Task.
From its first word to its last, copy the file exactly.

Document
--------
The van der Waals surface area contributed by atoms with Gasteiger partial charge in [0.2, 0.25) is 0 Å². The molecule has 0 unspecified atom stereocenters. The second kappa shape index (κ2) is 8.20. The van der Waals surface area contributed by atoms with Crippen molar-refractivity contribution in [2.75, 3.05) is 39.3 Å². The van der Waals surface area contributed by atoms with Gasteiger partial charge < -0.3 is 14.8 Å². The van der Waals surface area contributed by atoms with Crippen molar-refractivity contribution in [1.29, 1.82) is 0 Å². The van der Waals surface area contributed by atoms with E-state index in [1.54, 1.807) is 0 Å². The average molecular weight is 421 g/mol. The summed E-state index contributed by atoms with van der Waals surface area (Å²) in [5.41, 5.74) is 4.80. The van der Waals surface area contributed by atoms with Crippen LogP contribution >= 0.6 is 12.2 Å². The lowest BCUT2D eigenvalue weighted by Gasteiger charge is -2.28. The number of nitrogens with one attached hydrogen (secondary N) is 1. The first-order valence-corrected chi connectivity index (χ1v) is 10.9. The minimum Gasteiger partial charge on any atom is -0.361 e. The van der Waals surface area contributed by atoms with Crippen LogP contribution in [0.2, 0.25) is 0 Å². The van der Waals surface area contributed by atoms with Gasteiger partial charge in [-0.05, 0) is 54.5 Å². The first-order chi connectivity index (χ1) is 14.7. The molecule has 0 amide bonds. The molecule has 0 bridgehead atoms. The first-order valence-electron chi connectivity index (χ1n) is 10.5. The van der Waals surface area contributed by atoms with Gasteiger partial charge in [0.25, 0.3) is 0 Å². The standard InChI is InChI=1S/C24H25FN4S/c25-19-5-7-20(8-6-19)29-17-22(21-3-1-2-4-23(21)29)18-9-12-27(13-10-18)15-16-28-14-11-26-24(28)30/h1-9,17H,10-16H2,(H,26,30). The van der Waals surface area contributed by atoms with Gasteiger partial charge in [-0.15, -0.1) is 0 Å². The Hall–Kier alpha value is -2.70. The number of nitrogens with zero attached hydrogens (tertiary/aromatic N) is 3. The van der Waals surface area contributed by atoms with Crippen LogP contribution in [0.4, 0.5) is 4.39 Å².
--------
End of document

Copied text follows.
The van der Waals surface area contributed by atoms with Gasteiger partial charge in [0.2, 0.25) is 0 Å². The molecule has 0 unspecified atom stereocenters. The second kappa shape index (κ2) is 8.20. The van der Waals surface area contributed by atoms with Crippen molar-refractivity contribution in [2.75, 3.05) is 39.3 Å². The van der Waals surface area contributed by atoms with Gasteiger partial charge < -0.3 is 14.8 Å². The van der Waals surface area contributed by atoms with Crippen molar-refractivity contribution in [1.29, 1.82) is 0 Å². The van der Waals surface area contributed by atoms with E-state index in [1.54, 1.807) is 0 Å². The average molecular weight is 421 g/mol. The summed E-state index contributed by atoms with van der Waals surface area (Å²) in [5.41, 5.74) is 4.80. The van der Waals surface area contributed by atoms with Crippen LogP contribution >= 0.6 is 12.2 Å². The lowest BCUT2D eigenvalue weighted by Gasteiger charge is -2.28. The number of nitrogens with one attached hydrogen (secondary N) is 1. The first-order valence-corrected chi connectivity index (χ1v) is 10.9. The minimum Gasteiger partial charge on any atom is -0.361 e. The van der Waals surface area contributed by atoms with Crippen LogP contribution in [0.2, 0.25) is 0 Å². The van der Waals surface area contributed by atoms with Gasteiger partial charge in [-0.05, 0) is 54.5 Å². The first-order chi connectivity index (χ1) is 14.7. The molecule has 0 amide bonds. The molecule has 0 bridgehead atoms. The first-order valence-electron chi connectivity index (χ1n) is 10.5. The van der Waals surface area contributed by atoms with Gasteiger partial charge in [0.25, 0.3) is 0 Å². The standard InChI is InChI=1S/C24H25FN4S/c25-19-5-7-20(8-6-19)29-17-22(21-3-1-2-4-23(21)29)18-9-12-27(13-10-18)15-16-28-14-11-26-24(28)30/h1-9,17H,10-16H2,(H,26,30). The van der Waals surface area contributed by atoms with Gasteiger partial charge in [-0.15, -0.1) is 0 Å². The Hall–Kier alpha value is -2.70. The number of nitrogens with zero attached hydrogens (tertiary/aromatic N) is 3. The van der Waals surface area contributed by atoms with Crippen LogP contribution in [0.4, 0.5) is 4.39 Å².